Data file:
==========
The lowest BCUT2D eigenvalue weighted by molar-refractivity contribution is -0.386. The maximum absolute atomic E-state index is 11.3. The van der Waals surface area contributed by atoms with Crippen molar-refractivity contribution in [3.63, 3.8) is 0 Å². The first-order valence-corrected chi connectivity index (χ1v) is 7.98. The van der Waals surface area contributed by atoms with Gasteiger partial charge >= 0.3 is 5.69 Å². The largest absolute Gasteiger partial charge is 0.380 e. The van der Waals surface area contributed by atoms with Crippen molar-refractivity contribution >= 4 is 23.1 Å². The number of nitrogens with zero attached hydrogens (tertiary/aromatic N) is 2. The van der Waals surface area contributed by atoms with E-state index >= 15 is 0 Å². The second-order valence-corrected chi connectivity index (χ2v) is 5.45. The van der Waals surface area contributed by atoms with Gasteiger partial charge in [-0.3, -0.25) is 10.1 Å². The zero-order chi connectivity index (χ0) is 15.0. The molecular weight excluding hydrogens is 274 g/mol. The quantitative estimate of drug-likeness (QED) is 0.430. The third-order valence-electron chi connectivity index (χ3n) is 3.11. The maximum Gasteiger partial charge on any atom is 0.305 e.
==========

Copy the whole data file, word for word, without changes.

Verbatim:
The lowest BCUT2D eigenvalue weighted by molar-refractivity contribution is -0.386. The maximum absolute atomic E-state index is 11.3. The van der Waals surface area contributed by atoms with Crippen molar-refractivity contribution in [3.63, 3.8) is 0 Å². The first-order valence-corrected chi connectivity index (χ1v) is 7.98. The van der Waals surface area contributed by atoms with Gasteiger partial charge >= 0.3 is 5.69 Å². The largest absolute Gasteiger partial charge is 0.380 e. The van der Waals surface area contributed by atoms with Crippen molar-refractivity contribution >= 4 is 23.1 Å². The number of nitrogens with zero attached hydrogens (tertiary/aromatic N) is 2. The van der Waals surface area contributed by atoms with E-state index >= 15 is 0 Å². The second-order valence-corrected chi connectivity index (χ2v) is 5.45. The van der Waals surface area contributed by atoms with Gasteiger partial charge in [-0.3, -0.25) is 10.1 Å². The zero-order chi connectivity index (χ0) is 15.0. The molecular weight excluding hydrogens is 274 g/mol. The quantitative estimate of drug-likeness (QED) is 0.430. The third-order valence-electron chi connectivity index (χ3n) is 3.11. The maximum Gasteiger partial charge on any atom is 0.305 e.